David Williams: Fiscal discipline missing from latest B.C. budget

March 5, 2024
David Williams

The budget accelerates an already-unhelpful pace of spending and borrowing that is stimulative at a time of inflation

The 2024 B.C. budget projects a $7.9 billion deficit this fiscal year — the largest deficit in B.C.’s history — and record deficits over the forecast horizon.

A deficit means that expenses exceed revenues, requiring the government to borrow the difference in financial markets. At 1.9 per cent of GDP, the deficit is significantly larger than last year’s which was then the largest among the provinces and second only to the federal government.

In October, the Bank of Canada governor underscored that “it’s going to be easier to get inflation down if monetary and fiscal policy are rowing in the same direction.” B.C.’s budget ignores those concerns and accelerates an already-unhelpful pace of spending and borrowing that is stimulative at a time when B.C.’s inflation rate is three per cent.

There is simply no reason to be running record deficits when unemployment is fairly low, the economy has little underutilized capacity and people are struggling to pay the bills because of inflation. People are watching their pennies; it seems only fair to ask governments to do the same.

The government’s capital spending jumps by $4 billion to $14 billion in 2024-25. Serial cost overruns on capital projects are a problem. Taxpayer-supported debt as a share of GDP rises to 21 per cent in 2024-25 and to 27.5 per cent by 2026-27, almost double what it was in 2018-19.

The province will spend $4.1 billion on debt servicing in 2024-25, representing 4.6 per cent of expenses. This is roughly equivalent to the child welfare budget or about half the school education budget. As they climb to 6.1 per cent of expenses by 2026-27, debt payments could start to constrain public service provision.

The economic outlook is sobering. Population growth keeps topline economic growth positive. However, looking through the veneer of population growth, B.C.’s GDP per capita is expected to fall by another two per cent in 2024, following a two-per-cent fall in 2023, meaning the economic pie is shrinking. By 2028, provincial GDP per capita is projected to be $931 lower than in 2022.

There has been almost no private sector job growth in B.C. since 2019. Major capital projects are winding down and, with a few exceptions, business investment is broadly weak. It is not sustainable for B.C. to rely on expanding public sector employment to keep total job growth positive.

The budget provides $100 million in tax relief for smaller businesses as the payroll exemption threshold for the Employer Health Tax is raised to $1 million from $500,000. Although the overall budget is inflationary, there are spending measures intended to partially offset cost-of-living pressures, including $370 million in electricity bill rebates. While the budget contains positive measures, the projection that real per-capita incomes in the province are on track to be almost $1,000 lower in 2028 than in 2022 should be ringing alarm bells. The government must prioritize getting B.C.’s economic pie growing again.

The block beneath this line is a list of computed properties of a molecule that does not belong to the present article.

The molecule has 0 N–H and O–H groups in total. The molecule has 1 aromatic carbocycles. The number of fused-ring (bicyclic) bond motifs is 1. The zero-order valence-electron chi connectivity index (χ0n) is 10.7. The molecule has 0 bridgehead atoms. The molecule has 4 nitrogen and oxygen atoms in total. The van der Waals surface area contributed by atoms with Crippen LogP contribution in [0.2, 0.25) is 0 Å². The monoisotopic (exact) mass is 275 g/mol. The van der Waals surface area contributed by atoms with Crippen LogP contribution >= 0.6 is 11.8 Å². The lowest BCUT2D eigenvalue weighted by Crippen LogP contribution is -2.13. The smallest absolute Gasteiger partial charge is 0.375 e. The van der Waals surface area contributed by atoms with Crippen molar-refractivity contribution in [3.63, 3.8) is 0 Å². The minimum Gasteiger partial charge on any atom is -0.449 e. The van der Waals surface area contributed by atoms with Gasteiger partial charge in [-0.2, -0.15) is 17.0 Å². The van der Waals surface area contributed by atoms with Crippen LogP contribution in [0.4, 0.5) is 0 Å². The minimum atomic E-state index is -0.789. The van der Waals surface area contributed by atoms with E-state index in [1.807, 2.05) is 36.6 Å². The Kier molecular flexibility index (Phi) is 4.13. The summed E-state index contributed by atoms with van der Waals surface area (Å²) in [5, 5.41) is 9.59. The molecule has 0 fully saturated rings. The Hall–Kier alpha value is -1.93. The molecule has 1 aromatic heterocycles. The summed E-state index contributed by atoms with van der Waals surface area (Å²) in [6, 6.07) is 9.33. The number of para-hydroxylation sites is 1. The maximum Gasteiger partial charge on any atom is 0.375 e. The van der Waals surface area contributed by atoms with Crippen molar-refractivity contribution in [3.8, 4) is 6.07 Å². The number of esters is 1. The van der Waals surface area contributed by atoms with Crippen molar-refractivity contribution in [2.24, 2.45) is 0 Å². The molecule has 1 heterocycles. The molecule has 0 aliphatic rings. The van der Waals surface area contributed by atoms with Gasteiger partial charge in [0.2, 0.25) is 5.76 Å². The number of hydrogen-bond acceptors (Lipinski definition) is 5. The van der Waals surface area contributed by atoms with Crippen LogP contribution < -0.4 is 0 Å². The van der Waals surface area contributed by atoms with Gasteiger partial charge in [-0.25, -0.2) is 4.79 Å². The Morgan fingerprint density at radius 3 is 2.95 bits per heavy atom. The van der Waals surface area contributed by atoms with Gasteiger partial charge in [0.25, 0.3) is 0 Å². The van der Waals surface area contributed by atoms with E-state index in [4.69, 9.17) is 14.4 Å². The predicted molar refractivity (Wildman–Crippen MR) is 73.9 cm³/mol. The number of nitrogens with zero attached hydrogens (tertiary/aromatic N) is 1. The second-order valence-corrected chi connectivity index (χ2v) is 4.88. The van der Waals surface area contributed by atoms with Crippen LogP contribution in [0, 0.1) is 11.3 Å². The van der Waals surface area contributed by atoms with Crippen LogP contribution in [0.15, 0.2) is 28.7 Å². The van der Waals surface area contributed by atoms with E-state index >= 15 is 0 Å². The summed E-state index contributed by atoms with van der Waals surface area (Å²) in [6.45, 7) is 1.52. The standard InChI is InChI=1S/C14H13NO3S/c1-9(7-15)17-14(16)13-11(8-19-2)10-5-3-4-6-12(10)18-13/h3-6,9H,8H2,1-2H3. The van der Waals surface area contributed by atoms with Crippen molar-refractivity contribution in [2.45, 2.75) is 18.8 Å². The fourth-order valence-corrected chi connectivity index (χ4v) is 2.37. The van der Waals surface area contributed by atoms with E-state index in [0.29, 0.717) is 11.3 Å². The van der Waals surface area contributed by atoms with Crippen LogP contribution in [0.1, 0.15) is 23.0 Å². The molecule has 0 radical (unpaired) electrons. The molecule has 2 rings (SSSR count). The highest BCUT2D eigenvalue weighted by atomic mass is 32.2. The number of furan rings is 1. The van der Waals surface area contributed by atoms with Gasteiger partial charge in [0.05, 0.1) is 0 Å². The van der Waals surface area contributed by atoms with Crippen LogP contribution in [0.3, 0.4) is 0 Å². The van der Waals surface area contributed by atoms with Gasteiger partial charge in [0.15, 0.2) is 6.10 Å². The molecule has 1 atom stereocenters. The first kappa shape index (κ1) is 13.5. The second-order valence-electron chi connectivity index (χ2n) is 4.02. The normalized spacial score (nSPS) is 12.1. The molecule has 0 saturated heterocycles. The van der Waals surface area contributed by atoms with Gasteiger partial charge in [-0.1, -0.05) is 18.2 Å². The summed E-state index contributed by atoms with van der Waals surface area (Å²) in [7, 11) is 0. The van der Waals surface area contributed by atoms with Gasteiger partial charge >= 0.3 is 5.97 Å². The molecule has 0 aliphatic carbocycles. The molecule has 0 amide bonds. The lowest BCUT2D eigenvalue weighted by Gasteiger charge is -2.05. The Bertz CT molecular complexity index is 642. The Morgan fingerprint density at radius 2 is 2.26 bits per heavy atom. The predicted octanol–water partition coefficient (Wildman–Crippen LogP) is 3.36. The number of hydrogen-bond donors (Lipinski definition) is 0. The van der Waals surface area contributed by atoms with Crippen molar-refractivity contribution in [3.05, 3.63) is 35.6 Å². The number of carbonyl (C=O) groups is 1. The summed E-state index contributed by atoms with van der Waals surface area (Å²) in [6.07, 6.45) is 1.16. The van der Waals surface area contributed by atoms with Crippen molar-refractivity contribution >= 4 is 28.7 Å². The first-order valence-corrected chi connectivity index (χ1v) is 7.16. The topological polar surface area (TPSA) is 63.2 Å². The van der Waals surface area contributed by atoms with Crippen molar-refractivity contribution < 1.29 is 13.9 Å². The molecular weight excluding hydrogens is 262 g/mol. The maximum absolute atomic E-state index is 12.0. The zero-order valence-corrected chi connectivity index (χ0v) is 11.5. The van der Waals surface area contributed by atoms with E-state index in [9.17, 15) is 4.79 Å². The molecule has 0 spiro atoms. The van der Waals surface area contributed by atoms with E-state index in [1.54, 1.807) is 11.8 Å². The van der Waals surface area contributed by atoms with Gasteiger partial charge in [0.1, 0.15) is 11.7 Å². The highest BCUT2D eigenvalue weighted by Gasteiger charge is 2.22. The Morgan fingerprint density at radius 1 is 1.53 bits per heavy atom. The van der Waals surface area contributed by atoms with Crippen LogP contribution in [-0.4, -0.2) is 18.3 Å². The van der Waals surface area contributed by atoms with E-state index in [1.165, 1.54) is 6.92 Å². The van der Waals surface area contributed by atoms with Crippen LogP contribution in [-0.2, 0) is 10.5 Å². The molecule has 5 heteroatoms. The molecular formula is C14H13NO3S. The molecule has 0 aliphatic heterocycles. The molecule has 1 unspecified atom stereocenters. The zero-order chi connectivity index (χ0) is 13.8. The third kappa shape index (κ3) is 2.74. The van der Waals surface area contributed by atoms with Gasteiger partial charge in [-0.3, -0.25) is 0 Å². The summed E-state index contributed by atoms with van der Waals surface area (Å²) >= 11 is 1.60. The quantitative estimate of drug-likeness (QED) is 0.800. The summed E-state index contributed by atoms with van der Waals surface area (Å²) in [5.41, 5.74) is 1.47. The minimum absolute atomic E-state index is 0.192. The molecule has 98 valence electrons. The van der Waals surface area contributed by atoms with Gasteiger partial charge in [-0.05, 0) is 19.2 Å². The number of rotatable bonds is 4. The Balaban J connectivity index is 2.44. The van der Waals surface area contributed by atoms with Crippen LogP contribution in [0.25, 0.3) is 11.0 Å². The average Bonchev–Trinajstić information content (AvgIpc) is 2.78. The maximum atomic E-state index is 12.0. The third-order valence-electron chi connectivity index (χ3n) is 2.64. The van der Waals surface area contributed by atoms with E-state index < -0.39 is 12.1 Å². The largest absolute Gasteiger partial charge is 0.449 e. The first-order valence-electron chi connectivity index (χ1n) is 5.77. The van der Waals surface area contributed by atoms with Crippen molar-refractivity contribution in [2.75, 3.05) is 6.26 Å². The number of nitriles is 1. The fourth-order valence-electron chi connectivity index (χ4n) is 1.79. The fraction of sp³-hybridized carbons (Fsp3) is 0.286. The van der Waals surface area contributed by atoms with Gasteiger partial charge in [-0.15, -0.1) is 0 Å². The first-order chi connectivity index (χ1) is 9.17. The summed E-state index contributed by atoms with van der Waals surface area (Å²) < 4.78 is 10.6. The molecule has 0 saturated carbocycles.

Where to begin? The government should set — and stick to — a fiscal anchor such as a plan to return to a balanced budget within three years, keeping provincial debt to no more than 20 per cent of GDP or keeping debt servicing costs to no more than three to four per cent of expenses.

Commendably, the budget introduces an Indigenous loan-guarantee program backed by up to $1 billion in government funds to help First Nations acquire equity stakes in projects in their territories. The program follows similar programs in Alberta, Saskatchewan and Ontario in recognizing that access to capital has long been a barrier to First Nations’ participation in economic development.

However, a headwind facing economic development more generally is the CleanBC Roadmap to 2030. Rethinking the CleanBC Plan — the short timelines, high-cost regulatory interventions and lack of revenue neutrality for the sharply-rising carbon tax — should also be a priority given the very heavy costs on the economy over the next six years according to the government’s own modelling.

Reconsidering the top personal income tax (PIT) rate would be another good place to start. B.C.’s top PIT rate is the fourth-highest of any Canadian province or U.S. state and kicks in at comparatively modest income levels, making it hard to retain and attract the skilled workers, innovators and entrepreneurs who are vital to a prosperous economy.

Overall, this budget comes with a steep price tag for young and future generations. B.C.’s fiscal situation is manageable, at least in the short term, but record deficits, hefty borrowing and debt-servicing costs and falling per capita incomes are cause for concern. S&P Global downgraded the province’s debt rating from AA+ to AA after last year’s budget. Bond ratings agencies will be scrutinizing this year’s fiscal plan even more closely. Future downgrades could spell higher costs for taxpayers in servicing the government’s ballooning debt.

This article was originally published in Business in Vancouver on February 26, 2024.

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